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Press release


  • 22 February 2006

Sussex graduates make a world of difference


Around 1,800 students will be awarded their degrees, watched by family and friends, at the University of Sussex Winter Graduation ceremony at the Dome, Brighton, today (Friday February 24).

Photo of Lord Lloyd of Berwick

Lord Lloyd of Berwick

Students will attend two ceremonies, presided over by the University's Chancellor, Lord Attenborough, and the Vice-Chancellor, Professor Alasdair Smith. The University will also confer two honorary degrees in recognition of outstanding contribution to public life by the recipients in their respective fields.

Photo of Professor Norman Davies

Professor Norman Davies

Lord Lloyd of Berwick, one of the most distinguished legal figures in the UK, will be conferred with the degree of Doctor of Laws. Lord Lloyd's career has seen him serve as a QC, Attorney General to HRH the Prince of Wales, as a High Court judge and a Law Lord. He has taken part in many famous cases, including the appeal of the Birmingham Six and the Pinochet case. He is an advocate of human rights and has spoken on constitutional reform, Gulf War illnesses and the Prevention of Terrorism Bill.

The historian and one-time Sussex student Professor Norman Davies is an internationally acclaimed authority on British, European and, in particular, Polish history. His book, God's Playground (1981), is still regarded as one of the most influential studies of Polish history there is. He will be conferred with the degree of Doctor of Letters.

Students graduating today include three international postgraduates whose studies will contribute to the cultural, political and economic lives of communities across the world:

Photo of Sabina Cehajic

Sabina Cehajic

Sabina Cehajic receives a Master of Science (MSc) degree in Applied Social Psychology. Her work on emotional responses to the war on all sides in her native Bosnia and Herzegovina has led to her involvement with the Truth and Reconciliation Commissions in Bosnia. It will try to help the different communities to find a way to live together in peace again following the end of war there in the late 1990s.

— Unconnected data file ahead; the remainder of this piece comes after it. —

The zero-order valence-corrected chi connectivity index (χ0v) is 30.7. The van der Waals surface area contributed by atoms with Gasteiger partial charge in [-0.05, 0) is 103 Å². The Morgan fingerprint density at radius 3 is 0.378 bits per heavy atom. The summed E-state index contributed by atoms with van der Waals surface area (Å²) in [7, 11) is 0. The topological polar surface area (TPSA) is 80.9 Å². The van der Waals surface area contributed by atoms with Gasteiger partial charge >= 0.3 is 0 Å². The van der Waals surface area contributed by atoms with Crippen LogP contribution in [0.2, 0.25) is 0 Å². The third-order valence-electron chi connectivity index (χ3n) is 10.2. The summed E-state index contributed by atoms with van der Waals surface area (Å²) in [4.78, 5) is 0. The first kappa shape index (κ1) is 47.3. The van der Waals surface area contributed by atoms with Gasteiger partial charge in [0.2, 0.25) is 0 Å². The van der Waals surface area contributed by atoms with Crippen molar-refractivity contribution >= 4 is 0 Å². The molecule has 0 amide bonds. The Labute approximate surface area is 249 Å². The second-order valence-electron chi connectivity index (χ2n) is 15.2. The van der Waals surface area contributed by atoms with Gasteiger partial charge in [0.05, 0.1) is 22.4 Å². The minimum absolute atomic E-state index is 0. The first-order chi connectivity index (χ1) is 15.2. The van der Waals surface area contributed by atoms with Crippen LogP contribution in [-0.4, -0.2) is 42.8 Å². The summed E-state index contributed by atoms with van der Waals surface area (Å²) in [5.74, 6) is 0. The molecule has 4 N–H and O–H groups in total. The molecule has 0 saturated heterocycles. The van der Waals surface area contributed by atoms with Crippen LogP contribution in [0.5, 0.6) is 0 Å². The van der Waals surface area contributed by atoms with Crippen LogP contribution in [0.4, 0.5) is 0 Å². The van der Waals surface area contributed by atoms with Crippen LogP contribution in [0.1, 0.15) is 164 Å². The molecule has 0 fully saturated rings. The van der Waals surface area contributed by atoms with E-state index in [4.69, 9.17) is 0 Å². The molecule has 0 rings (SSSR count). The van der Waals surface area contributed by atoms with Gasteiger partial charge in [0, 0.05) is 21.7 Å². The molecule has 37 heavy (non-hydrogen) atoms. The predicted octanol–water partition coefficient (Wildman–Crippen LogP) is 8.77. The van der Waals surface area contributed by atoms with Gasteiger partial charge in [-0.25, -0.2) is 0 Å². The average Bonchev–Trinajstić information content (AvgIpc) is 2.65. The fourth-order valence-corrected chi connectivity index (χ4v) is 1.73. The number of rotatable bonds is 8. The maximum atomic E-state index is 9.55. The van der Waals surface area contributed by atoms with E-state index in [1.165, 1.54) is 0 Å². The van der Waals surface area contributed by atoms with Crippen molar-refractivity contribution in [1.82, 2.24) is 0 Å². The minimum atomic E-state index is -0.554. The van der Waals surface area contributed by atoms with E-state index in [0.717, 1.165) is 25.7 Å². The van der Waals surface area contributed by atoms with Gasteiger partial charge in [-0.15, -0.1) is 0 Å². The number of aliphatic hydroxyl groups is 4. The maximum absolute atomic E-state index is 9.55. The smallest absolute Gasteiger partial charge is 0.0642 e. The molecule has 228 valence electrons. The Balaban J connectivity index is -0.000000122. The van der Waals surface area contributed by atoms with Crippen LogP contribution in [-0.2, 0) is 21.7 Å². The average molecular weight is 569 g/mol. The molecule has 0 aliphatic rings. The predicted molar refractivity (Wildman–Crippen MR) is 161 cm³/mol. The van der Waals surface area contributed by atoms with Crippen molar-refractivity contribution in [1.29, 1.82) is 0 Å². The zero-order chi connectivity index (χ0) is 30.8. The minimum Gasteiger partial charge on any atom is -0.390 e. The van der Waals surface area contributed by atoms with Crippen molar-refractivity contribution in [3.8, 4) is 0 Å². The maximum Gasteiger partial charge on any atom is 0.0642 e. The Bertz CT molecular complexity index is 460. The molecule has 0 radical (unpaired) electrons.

Photo of John Kimani

John Kimani

Farmers in Africa will benefit from the knowledge and experience of Kenyan John Kimani, who receives a DPhil in Development Studies. He now intends setting up an organisation in Kenya advising farmers on the challenges they face. John overcame a serious car accident and embraced the challenge of four years away from family and home to achieve his goal of a doctorate.

Photo of Dunja Brill

Dunja Brill

Dunja Brill got to know Brighton's Goth community for her DPhil in Media and Cultural Studies. She compared the differing tastes and attitudes of Goth communities in Brighton, Edinburgh and her native Germany. The Goth lifestyle is a significant youth subculture often demonised for being dark and depressed, but Dunja offers an alternative view.

Notes for editors

For further information, interviews etc, contact University of Sussex Press officers Jacqui Bealing or Maggie Clune. Tel: 01273 678 888 or email J.A.Bealing@sussex.ac.uk or M.T.Clune@sussex.ac.uk

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